I used to remind my friends that agitating for peace and actually bringing it about are not necessarily the same. Stirring up passions, provoking animosity, and polarizing opposition may sometimes produce short-term gains, but it cannot produce long-term beneficial results because it only clouds minds on both sides. Progress comes only from opening others’ eyes and hearts, and that can happen only when people’s minds are calm and their fears allayed. It is not enough if one part of your personality says “No more war”; the whole of your personality should be nonviolent.
One of these students told me with chagrin that he once found himself using his fists to promote peace. Things just got out of control. “How did that happen?” he asked incredulously.
I told him not to judge himself too harshly: the will to strike back is part of our biological heritage. Unless we have trained ourselves to harness our anger – to put it to work to heal the situation rather than aggravating it–it is monumentally difficult for most of us to resist the impulse to retaliate.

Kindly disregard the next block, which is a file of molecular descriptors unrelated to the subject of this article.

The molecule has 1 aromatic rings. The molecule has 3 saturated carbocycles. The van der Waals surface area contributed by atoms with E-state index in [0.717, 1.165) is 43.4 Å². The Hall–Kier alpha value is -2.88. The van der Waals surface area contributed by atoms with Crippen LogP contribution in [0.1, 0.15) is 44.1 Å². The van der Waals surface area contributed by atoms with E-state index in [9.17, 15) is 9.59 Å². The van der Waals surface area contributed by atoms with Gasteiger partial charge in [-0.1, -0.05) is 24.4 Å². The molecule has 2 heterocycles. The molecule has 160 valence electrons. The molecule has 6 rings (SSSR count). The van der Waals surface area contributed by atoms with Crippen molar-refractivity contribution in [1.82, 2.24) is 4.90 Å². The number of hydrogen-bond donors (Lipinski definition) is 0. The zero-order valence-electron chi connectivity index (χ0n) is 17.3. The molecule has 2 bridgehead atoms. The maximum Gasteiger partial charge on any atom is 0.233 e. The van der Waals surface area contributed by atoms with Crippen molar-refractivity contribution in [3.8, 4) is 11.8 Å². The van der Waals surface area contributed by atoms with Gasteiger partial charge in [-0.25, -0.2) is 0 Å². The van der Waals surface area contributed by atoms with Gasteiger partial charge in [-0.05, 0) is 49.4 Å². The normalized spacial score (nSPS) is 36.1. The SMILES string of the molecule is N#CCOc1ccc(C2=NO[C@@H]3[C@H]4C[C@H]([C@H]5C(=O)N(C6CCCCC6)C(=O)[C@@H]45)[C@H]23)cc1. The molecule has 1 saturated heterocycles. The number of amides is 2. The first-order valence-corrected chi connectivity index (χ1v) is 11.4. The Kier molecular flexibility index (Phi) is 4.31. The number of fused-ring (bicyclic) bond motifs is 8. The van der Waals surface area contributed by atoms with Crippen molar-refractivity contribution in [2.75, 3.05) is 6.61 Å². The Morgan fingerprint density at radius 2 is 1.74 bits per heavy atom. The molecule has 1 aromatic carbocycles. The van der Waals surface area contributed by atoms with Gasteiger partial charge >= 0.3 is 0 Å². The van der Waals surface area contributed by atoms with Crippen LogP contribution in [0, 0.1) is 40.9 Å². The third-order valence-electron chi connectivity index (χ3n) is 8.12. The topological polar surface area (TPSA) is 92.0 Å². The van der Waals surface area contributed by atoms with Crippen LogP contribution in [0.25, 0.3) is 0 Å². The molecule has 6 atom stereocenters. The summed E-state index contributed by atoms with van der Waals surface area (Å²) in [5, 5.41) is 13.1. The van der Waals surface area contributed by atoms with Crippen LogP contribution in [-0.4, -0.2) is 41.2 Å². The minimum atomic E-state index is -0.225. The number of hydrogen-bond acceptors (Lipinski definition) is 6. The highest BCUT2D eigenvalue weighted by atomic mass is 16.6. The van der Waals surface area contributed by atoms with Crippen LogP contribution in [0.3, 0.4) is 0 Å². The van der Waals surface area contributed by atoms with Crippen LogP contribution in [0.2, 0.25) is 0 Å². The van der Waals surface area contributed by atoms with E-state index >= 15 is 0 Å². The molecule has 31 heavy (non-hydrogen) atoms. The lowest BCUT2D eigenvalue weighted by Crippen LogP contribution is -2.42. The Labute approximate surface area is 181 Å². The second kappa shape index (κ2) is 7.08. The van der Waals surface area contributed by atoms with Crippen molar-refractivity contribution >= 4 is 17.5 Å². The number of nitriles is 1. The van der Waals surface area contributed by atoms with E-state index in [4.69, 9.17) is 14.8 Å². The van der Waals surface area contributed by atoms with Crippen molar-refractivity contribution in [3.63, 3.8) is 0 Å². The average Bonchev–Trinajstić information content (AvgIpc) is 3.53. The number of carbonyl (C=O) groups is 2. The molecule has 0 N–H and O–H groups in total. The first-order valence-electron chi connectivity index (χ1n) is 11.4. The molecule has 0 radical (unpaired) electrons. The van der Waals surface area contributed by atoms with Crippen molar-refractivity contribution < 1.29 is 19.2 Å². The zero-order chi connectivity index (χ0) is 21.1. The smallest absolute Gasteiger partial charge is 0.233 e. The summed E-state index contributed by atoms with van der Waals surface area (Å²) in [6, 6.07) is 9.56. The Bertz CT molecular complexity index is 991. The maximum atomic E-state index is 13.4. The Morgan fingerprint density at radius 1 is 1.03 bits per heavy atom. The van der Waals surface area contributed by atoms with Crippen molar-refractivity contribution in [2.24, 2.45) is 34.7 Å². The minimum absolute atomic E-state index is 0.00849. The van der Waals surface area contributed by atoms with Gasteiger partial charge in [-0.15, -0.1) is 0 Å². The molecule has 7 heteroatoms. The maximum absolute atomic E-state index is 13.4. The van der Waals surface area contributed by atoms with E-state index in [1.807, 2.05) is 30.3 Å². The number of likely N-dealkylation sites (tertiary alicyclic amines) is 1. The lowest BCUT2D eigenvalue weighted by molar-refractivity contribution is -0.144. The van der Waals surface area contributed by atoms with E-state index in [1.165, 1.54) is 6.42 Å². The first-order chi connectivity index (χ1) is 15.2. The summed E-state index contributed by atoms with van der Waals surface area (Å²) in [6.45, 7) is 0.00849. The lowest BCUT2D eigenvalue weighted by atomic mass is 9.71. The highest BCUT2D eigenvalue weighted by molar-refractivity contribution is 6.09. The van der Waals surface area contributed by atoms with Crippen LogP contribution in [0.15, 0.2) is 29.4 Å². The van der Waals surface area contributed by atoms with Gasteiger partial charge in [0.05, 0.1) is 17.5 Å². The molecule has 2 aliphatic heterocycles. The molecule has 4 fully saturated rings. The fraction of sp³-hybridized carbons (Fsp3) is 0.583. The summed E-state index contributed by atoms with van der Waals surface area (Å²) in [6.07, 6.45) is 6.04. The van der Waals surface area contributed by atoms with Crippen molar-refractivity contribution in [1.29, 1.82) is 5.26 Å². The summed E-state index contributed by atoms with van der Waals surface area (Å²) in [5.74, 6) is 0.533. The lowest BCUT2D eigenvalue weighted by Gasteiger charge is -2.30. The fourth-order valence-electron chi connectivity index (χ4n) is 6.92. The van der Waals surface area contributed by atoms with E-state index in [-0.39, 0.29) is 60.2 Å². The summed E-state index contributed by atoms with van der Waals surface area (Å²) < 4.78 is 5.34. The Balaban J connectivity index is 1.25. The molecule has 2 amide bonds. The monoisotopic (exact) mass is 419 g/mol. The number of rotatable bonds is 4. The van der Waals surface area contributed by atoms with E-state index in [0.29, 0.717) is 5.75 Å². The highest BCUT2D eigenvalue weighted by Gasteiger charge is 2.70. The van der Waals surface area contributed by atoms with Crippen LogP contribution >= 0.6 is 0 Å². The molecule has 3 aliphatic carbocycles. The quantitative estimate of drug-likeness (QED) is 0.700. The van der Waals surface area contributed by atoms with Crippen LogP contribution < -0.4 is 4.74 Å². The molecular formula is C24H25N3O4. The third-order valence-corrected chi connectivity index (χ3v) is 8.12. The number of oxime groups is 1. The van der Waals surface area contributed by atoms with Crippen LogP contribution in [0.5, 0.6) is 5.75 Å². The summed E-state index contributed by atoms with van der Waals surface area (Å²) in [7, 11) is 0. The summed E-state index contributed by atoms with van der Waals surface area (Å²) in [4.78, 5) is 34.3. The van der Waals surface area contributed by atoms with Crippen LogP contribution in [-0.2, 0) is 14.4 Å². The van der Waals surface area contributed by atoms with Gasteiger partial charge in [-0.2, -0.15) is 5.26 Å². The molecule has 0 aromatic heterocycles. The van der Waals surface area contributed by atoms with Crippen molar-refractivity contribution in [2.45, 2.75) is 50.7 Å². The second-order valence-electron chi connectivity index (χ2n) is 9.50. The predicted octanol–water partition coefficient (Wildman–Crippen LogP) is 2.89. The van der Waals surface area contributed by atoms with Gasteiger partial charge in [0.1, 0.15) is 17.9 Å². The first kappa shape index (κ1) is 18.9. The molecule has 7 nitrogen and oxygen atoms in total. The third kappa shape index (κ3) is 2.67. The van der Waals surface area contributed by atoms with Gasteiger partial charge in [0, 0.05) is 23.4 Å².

What can we do about it?
Detachment can break this chain reaction. A cat is conditioned to leap on birds; it has no choice. A dog is conditioned to chase cats. But you and I are human; we have the capacity to choose our response. We can snap the chain of stimulus and response behavior by meeting resentment with patience, hatred with kindness, and fear with trust, in a sustained consistent endeavor to stanch the spread of violence that threatens us all.
Through meditation, as our minds become calmer and self-will fades, detachment comes and our vision clears. Only then can we see that most of the obstacles to forgiving others do not arise from ideological or philosophical differences. Obstacles arise because we want to impose our way, our self-will, on others, and they want to impose their self-will on us. Seeing this clearly goes a long way toward releasing forgiveness.
But something more than clear seeing is required, and that is the will. It takes a good deal of inner strength to remain calm and compassionate in the face of fierce opposition. But when you can do this, a kind of miracle takes place which all of us can verify. The other person becomes calmer, his or her eyes clear a little too; soon communication is established once again.